I hope you enjoyed this (and maybe learned something). Is there any topic, type of person, etc. that you would like to see/hear here? Put it in comments or email me.
Jennifer had little experience in sales and was having trouble getting a job offer. She was doing what everyone thinks of as “all the right things”: networking, had her resume professionally done, and applied to more than 50 positions online, with no success. With a 1-2 hour coaching session, we tailored her resume, taught her how to use social media, and more….within weeks, she received many offers and landed her dream job. See her story for yourself here:
Thinking of transitioning one of your great technical people in to a selling role? The odds for success are 10-15%. Out of 10 technical people that make the transition, 1 or 2 will succeed.
The good news is that if they survive, they often will be top producers in the organization.
Here are a few things they normally struggle with:
The Hypocrisy of Sales
In the technical world that they grew up in, there are absolutes. Their daily work often revolved around eliminating variables in experiments to guarantee the same outcome each day. All of the sudden, they are faced with more uncertainty and gray area than absolutes.
The company says,
“We sell solutions not products”.
TRUE, but understand you are expected to sell your product, regardless.
If it provides a solution, great. If not, you need to make your product provide a perceived solution.
“We are customer driven”
TRUE, as long as where the customers drive you results in them needing/buying your product.
“Our customers are our partners”
TRUE, as long as the partnership involves them buying your stuff.
The point being, the shift from an advisor/peer role to a sales role is very different on many different levels. In the technical role, many absolutes. In a sales role, many variables. Can you see how that might cause some of your highest caliber technical people to struggle if they are trying to make the transition?
I do believe that, “If you do the right things, the right things happen”. Does that mean that people that are doing the right things never fail? No, it means that you have no chance at continued success if you don’t do the right things. If you are doing the right things, the right thing will happen; it just might not happen in the time frame you need. Best rep, worst territory-the outcome is always the same. The only variable is time.
The grind is acknowledgement that success in a territory is a long term project with many ups and downs. How they handle the adversity and constant change will determine their level of success.
· We shipped the instrument, but it got damaged in shipment.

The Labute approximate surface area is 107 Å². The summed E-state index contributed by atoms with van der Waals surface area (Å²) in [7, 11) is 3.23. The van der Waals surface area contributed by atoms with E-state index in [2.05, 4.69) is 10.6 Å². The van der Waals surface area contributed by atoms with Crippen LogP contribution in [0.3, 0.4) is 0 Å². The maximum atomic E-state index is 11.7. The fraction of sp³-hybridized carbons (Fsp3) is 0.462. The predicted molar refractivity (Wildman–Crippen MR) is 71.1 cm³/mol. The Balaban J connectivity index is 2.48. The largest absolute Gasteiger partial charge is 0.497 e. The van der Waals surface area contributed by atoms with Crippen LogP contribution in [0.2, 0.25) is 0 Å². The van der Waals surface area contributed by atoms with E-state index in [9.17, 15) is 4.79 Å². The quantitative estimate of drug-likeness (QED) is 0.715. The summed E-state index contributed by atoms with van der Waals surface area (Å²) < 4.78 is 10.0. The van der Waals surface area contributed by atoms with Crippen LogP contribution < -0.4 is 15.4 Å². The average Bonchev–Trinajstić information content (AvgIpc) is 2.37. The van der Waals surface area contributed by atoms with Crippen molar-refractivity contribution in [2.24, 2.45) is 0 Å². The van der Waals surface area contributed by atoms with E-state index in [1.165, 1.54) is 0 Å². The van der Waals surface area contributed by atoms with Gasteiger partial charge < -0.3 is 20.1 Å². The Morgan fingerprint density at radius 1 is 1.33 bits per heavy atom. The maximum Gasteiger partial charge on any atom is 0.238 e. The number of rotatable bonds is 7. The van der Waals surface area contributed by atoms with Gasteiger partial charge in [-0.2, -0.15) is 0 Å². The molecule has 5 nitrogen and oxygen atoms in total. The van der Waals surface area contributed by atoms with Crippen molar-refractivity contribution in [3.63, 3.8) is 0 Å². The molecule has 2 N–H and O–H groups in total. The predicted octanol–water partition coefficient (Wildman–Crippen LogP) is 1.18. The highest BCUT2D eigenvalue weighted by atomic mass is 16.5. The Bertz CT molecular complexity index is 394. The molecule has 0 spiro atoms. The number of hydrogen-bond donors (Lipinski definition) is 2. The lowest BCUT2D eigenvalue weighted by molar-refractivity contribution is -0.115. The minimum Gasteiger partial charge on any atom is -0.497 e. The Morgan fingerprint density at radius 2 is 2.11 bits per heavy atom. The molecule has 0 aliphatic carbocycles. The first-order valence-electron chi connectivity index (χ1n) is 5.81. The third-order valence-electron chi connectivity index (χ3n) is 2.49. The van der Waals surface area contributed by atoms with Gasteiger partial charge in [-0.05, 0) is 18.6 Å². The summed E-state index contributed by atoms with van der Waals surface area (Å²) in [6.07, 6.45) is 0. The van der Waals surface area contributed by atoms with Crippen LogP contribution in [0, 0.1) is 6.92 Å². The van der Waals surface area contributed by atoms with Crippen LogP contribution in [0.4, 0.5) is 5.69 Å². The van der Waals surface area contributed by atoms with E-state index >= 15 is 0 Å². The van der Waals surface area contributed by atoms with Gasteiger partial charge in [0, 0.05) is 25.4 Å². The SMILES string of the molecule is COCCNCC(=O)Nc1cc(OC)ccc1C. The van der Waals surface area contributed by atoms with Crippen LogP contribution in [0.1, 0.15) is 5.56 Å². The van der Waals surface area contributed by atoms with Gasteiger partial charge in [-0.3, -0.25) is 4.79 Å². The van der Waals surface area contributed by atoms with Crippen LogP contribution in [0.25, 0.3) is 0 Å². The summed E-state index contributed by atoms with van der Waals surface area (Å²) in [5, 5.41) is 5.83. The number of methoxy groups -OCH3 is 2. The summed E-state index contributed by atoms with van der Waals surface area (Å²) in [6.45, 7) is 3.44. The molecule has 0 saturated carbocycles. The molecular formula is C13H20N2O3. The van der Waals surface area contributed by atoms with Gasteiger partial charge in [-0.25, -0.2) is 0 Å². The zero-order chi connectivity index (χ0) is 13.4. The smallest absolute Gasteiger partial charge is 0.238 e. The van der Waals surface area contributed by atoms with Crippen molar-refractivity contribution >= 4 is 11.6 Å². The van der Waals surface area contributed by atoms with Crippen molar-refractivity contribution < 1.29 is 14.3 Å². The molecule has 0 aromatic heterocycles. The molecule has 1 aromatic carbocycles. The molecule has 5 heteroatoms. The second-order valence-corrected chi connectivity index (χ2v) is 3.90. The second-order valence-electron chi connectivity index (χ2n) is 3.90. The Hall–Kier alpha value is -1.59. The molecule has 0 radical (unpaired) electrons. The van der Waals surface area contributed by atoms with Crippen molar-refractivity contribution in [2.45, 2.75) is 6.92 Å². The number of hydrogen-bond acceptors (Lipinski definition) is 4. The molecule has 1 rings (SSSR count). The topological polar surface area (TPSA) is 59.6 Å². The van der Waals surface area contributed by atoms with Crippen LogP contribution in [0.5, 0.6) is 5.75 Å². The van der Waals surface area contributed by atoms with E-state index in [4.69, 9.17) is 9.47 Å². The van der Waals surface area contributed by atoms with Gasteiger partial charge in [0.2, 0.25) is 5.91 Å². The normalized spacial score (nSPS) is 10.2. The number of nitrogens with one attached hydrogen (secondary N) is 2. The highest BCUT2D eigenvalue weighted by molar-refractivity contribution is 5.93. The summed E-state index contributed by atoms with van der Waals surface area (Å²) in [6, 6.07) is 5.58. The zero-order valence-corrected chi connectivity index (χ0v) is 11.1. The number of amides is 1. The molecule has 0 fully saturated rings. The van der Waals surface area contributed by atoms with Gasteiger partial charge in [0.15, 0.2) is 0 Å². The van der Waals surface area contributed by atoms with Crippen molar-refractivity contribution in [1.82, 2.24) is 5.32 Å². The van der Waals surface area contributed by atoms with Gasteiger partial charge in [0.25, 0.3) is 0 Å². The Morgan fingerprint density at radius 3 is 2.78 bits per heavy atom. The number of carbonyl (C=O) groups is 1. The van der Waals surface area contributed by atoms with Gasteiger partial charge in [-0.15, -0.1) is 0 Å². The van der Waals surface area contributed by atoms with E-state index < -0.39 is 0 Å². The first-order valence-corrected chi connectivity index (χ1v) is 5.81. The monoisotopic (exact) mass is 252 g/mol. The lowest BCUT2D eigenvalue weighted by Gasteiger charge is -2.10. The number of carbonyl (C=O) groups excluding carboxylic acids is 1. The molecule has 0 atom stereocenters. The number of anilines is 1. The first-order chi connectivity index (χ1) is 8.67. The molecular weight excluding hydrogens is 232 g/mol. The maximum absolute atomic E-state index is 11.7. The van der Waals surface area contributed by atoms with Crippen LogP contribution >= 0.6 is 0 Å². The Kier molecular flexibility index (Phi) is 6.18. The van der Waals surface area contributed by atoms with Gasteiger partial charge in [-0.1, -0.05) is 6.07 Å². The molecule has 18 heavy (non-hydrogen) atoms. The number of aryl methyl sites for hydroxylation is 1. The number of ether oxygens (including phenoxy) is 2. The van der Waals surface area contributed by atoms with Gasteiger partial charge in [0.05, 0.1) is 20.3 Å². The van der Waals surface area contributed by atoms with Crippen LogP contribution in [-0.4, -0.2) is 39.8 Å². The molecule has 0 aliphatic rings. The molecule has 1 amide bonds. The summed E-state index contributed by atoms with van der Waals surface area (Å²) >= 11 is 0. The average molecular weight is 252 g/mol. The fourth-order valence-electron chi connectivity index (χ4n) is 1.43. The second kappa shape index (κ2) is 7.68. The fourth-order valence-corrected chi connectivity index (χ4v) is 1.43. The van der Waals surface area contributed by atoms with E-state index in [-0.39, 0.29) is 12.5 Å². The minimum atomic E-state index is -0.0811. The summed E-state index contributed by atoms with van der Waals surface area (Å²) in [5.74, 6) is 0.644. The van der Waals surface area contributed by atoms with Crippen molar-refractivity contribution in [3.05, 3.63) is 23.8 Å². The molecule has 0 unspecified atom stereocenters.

· We shipped 3 instruments and all were out of box failures.
· We shipped 3 instruments and all appear to work within spec but none of them correlate to each other.
· We promised to install the instrument Monday but had to postpone for a week so we could ship a more important accounts’ instrument first.
· My customer just got bought and wants to return their instrument.
These types of issues arise daily in the sales rep role and if the person in that role doesn’t understand that success in a territory is normally a long, hard process
with infinite variables, requiring a constant focus, they will probably struggle in the sales role.
This article was written by: Kraig McKee
Here are 22 videos designed to guide you through the job search and interview process and give you your best chance for success. They’re all on YouTube and in random order on this blog, but I’ve put them in order for you here, so that you can build your knowledge as you go and see how it all fits together.
About Medical Sales
If you’re new to medical sales, or thinking about transitioning from one area to another, you need some general information. What are the different areas available? How is, say, laboratory sales different from medical device sales different from pharmaceutical sales? If these are your questions, these are the videos for you:
1. Introduction to PHC Consulting – PHC Consulting is a nationally-known recruiting firm, in business for 10 years. We have a LOT of experience available to guide you through the hiring process and place you with some of the most prominent, high-growth healthcare companies in the country.
2. Explaining Medical Sales Part I: Medical sales can be generally categorized into consumable sales and capital sales, and I explain the difference.
3. Explaining Medical Sales Part II: What kinds of personalities best fit different types of sales?
4. Explaining Medical Sales Part III: Sales processes differ greatly between capital and consumable sales. Which process will you like best?
5. How to get into medical sales: General overview. It’s a must-see for the person trying to break into medical sales.
6. Getting into medical sales: How job shadowing, otherwise known as a “ride-along” or a preceptorship, can make the difference for you as a candidate.